The company is – as it says on the bottle – a hybrid group, ignoring customary divides between dance and theatre." The Company began as a loose but dedicated and generative alliance, made up of women including Stacy Dawson, Molly Hickok, Tymberly Canale, Cynthia Hopkins, Rebecca Wisocky, Kourtney Rutherford. This group flowed with others joining in over the years. Sacrifice was the first of Parson's large scale works and her first work at Dance Theater Workshop, curated by David White, who would champion Parson's work for decades. Set in something like a beauty parlor, this piece incorporated text from Harold Pinter and was accompanied by a score of repetitive gestures executed by five pairs of men and women; the Gag premiered at Dance Theater Workshop in 1993. This large-scale work was based on the myth of the Cassandra figure in Greek mythology and the piece incorporated the text of radical feminist writer Andrea Dworkin. Molly Hickok played the central role, starting a decades-long collaboration between Parson.
The piece was inspired by the writings Christa Wolff with text by Aeschylus and Marguerite Yourcenar. It featured original music by Walter Tompson, performed live. Four monitors on the floor included footage of small scampering animal babies; the New York Times described The Gag as “a bouillabaisse of a theater-dance piece…There’s a little Greek tragedy, a bit of Harold Pinter, a dab of Tennessee Williams and a large dose of fashion and comic high jinks.” Presented by the Cucaracha Theater, made for NYU Students, Bremen Freedom, by the west-German playwright Rainer Fassbinder, told the story of Geesche, a woman so sick of being controlled by the men in her life that she methodically poisoned them, herself. The Village Voice wrote that the production included “a little cabaret shtick, some cross-dressing, a few dollops of disjunction, plenty of stylized tableau-making, a pinch of Catholic imagery, several actresses playing the same role, a bit of lovely/creepy choral singing, heaps of that unmotivated goofy dancing that made Brace Up such a hoot.”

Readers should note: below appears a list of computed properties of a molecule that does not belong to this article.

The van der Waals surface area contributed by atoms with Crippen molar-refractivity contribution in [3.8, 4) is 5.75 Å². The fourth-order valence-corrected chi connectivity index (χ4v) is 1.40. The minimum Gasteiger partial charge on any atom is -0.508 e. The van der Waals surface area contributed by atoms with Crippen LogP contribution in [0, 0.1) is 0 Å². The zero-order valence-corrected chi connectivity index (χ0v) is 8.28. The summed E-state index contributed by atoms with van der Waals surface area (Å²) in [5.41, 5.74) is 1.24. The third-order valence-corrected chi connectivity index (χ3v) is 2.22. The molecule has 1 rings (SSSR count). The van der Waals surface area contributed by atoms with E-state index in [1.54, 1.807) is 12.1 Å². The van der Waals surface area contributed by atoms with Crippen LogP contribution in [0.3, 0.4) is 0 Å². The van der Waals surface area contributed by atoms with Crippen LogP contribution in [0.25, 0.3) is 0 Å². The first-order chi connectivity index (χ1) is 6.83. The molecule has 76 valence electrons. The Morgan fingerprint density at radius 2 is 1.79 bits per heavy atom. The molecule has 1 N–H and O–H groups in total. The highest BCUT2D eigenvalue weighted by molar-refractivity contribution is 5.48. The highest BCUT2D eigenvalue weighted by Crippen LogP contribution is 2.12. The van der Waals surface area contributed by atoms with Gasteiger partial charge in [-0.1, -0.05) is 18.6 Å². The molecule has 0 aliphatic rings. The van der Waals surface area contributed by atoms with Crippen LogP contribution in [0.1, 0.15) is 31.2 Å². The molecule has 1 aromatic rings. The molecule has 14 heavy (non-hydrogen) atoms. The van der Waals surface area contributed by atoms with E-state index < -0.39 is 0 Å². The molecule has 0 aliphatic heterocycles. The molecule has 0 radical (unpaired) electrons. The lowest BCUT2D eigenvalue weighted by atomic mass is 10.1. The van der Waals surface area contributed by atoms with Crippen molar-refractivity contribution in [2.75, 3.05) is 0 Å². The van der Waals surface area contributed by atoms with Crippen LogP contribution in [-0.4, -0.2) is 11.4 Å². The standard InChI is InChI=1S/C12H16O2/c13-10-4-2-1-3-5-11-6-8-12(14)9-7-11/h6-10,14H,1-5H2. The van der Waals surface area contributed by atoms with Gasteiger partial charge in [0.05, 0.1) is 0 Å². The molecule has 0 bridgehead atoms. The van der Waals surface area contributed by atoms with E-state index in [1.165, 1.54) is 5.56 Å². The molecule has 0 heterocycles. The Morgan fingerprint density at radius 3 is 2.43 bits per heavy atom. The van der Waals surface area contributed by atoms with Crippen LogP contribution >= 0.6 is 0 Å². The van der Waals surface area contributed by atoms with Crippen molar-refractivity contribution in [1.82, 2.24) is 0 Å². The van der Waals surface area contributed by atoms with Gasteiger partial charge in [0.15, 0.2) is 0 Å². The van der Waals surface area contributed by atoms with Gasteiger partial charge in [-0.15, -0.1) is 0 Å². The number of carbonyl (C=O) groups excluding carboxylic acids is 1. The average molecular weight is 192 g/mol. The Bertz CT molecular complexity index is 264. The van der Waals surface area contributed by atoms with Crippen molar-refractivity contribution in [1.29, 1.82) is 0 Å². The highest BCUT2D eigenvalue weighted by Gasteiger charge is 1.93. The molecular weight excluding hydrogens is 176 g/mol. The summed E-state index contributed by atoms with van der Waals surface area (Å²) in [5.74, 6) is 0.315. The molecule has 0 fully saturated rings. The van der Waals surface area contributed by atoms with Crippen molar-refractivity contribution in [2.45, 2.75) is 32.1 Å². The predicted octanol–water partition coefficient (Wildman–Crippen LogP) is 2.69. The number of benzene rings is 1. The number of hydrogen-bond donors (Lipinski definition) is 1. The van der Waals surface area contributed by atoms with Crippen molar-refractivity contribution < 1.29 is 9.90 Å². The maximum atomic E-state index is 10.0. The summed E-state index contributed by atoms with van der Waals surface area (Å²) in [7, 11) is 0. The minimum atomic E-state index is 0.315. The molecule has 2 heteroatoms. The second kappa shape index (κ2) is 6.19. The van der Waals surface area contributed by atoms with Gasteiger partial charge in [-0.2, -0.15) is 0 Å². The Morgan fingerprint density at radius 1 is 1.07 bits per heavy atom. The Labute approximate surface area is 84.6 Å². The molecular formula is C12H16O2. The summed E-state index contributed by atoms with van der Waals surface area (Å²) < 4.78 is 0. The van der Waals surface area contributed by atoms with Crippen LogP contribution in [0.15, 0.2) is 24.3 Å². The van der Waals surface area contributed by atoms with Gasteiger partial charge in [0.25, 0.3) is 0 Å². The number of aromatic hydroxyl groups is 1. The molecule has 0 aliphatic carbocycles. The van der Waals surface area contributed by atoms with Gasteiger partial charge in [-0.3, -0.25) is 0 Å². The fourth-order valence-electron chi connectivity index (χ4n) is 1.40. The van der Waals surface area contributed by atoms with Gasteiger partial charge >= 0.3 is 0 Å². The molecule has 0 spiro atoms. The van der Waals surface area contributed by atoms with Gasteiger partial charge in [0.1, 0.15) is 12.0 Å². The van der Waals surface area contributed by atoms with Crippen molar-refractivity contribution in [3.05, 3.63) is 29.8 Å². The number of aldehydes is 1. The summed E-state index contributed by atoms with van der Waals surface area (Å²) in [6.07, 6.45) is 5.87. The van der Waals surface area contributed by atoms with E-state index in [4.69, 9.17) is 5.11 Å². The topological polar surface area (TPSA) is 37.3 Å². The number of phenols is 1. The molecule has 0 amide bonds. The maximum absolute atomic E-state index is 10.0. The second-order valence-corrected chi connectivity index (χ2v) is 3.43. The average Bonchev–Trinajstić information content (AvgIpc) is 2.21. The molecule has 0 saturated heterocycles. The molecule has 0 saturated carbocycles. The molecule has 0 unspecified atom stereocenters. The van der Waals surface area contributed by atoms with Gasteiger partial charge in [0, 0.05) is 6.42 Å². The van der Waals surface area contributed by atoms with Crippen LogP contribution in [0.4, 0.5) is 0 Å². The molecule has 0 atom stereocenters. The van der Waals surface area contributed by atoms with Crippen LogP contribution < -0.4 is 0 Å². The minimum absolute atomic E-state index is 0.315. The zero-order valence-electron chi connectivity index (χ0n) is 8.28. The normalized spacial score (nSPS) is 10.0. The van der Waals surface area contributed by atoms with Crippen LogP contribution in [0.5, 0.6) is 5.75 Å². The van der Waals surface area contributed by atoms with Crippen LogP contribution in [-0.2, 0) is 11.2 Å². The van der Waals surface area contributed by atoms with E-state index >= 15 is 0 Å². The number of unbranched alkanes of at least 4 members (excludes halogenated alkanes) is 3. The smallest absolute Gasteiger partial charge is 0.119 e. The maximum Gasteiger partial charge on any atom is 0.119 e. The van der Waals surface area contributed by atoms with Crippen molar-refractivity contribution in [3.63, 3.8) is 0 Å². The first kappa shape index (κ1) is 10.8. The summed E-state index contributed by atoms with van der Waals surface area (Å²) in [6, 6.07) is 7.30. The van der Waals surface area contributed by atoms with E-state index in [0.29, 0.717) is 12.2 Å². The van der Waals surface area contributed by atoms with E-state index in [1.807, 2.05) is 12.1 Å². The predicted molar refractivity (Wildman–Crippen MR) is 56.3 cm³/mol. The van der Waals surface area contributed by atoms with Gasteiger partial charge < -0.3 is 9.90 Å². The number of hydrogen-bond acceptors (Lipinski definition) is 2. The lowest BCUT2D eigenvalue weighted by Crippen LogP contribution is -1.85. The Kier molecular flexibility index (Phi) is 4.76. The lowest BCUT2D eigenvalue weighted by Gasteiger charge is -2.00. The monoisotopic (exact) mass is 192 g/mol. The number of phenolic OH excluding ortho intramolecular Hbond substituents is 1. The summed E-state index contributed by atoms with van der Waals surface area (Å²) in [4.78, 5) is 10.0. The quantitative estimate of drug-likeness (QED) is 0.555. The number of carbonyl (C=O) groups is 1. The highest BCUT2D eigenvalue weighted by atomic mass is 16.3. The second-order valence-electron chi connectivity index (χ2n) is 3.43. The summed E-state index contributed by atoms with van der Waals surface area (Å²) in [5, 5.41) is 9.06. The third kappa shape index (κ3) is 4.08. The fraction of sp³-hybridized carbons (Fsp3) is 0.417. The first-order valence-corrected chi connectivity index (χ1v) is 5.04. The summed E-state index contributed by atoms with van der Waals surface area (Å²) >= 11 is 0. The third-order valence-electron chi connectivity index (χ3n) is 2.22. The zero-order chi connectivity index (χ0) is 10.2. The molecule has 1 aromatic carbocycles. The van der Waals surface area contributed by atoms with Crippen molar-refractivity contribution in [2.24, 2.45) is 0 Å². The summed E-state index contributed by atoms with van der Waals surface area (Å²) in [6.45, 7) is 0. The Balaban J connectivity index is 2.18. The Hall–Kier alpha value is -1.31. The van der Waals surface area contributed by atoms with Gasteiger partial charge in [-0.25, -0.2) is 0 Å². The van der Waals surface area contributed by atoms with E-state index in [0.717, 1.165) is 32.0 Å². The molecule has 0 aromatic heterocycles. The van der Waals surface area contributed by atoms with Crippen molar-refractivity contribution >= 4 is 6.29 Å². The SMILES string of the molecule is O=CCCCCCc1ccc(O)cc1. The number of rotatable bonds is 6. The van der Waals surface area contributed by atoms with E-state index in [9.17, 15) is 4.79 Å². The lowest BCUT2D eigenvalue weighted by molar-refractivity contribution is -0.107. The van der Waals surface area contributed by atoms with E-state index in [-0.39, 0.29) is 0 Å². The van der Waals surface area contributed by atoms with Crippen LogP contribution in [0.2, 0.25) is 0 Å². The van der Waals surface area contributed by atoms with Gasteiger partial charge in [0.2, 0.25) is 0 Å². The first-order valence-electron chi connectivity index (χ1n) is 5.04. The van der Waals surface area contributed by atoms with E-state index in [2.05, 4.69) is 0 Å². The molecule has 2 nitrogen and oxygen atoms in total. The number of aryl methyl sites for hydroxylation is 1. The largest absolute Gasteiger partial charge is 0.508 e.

Although the reviews referenced some of the performative similarities to Cabaret, the Village Voice insisted that “these kids come on like innovators, not imitators, they know how to deliver a spectacle piping hot.” Though choreographic, this work was the first “play” that Big Dance, a dance based company, had staged. In 1995, Parson was featured in the Young Choreographers and Composers at the American Dance Festival in North Carolina, she was paired with composer Richard Einhorn and the two created “City of Brides,” performed by five barefoot women and accompanied by a complex score for piano and cello based on Stravinsky's Les Noces. This would be the first “erasure” work, Parson's term for choreographing to a piece of music and erasing it, so that while the music was never heard by the audience, the movement material, inspired by his rhythms endured; the News & Observer wrote that “Parson is a talent to be reckoned with.” A reviewer for the Toronto Arts Journal CallTime wrote that Pa